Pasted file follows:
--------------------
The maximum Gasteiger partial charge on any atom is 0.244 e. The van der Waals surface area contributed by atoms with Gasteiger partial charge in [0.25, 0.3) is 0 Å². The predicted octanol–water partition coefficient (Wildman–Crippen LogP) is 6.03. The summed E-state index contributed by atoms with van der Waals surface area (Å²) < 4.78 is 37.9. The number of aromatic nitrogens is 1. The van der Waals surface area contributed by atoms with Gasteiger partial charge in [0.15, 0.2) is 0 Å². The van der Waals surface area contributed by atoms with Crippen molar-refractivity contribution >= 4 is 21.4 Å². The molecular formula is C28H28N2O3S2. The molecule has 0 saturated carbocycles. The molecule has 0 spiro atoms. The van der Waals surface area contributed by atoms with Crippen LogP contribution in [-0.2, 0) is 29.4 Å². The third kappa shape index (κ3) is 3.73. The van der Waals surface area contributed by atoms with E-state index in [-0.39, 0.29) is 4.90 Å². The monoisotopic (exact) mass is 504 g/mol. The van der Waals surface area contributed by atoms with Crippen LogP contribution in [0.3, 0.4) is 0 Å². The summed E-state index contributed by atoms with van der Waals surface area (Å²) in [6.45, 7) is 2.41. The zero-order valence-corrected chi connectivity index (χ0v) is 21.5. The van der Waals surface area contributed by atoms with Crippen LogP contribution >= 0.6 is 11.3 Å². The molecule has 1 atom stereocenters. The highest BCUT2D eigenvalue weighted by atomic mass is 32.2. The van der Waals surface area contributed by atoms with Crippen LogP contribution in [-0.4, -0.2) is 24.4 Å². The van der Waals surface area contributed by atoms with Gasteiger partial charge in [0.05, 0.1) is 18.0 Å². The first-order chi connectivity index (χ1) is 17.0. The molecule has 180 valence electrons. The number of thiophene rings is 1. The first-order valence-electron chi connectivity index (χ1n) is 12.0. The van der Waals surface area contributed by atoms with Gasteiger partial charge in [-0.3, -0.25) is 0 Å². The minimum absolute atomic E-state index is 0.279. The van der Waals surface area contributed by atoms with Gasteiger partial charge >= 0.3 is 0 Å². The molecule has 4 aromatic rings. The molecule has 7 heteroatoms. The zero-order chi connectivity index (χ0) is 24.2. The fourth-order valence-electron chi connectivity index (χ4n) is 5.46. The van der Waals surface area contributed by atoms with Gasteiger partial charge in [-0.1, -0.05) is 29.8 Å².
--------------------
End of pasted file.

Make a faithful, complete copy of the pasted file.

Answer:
The maximum Gasteiger partial charge on any atom is 0.244 e. The van der Waals surface area contributed by atoms with Gasteiger partial charge in [0.25, 0.3) is 0 Å². The predicted octanol–water partition coefficient (Wildman–Crippen LogP) is 6.03. The summed E-state index contributed by atoms with van der Waals surface area (Å²) < 4.78 is 37.9. The number of aromatic nitrogens is 1. The van der Waals surface area contributed by atoms with Gasteiger partial charge in [0.15, 0.2) is 0 Å². The van der Waals surface area contributed by atoms with Crippen molar-refractivity contribution >= 4 is 21.4 Å². The molecular formula is C28H28N2O3S2. The molecule has 0 saturated carbocycles. The molecule has 0 spiro atoms. The van der Waals surface area contributed by atoms with Crippen LogP contribution in [-0.2, 0) is 29.4 Å². The third kappa shape index (κ3) is 3.73. The van der Waals surface area contributed by atoms with E-state index in [-0.39, 0.29) is 4.90 Å². The monoisotopic (exact) mass is 504 g/mol. The van der Waals surface area contributed by atoms with Crippen LogP contribution in [0.3, 0.4) is 0 Å². The summed E-state index contributed by atoms with van der Waals surface area (Å²) in [6.45, 7) is 2.41. The zero-order valence-corrected chi connectivity index (χ0v) is 21.5. The van der Waals surface area contributed by atoms with Crippen LogP contribution >= 0.6 is 11.3 Å². The molecule has 1 atom stereocenters. The highest BCUT2D eigenvalue weighted by atomic mass is 32.2. The van der Waals surface area contributed by atoms with Crippen LogP contribution in [-0.4, -0.2) is 24.4 Å². The van der Waals surface area contributed by atoms with Gasteiger partial charge in [0.05, 0.1) is 18.0 Å². The first-order chi connectivity index (χ1) is 17.0. The molecule has 180 valence electrons. The number of thiophene rings is 1. The first-order valence-electron chi connectivity index (χ1n) is 12.0. The van der Waals surface area contributed by atoms with Gasteiger partial charge in [-0.3, -0.25) is 0 Å². The minimum absolute atomic E-state index is 0.279. The van der Waals surface area contributed by atoms with Gasteiger partial charge >= 0.3 is 0 Å². The molecule has 4 aromatic rings. The molecule has 7 heteroatoms. The zero-order chi connectivity index (χ0) is 24.2. The fourth-order valence-electron chi connectivity index (χ4n) is 5.46. The van der Waals surface area contributed by atoms with Gasteiger partial charge in [-0.1, -0.05) is 29.8 Å².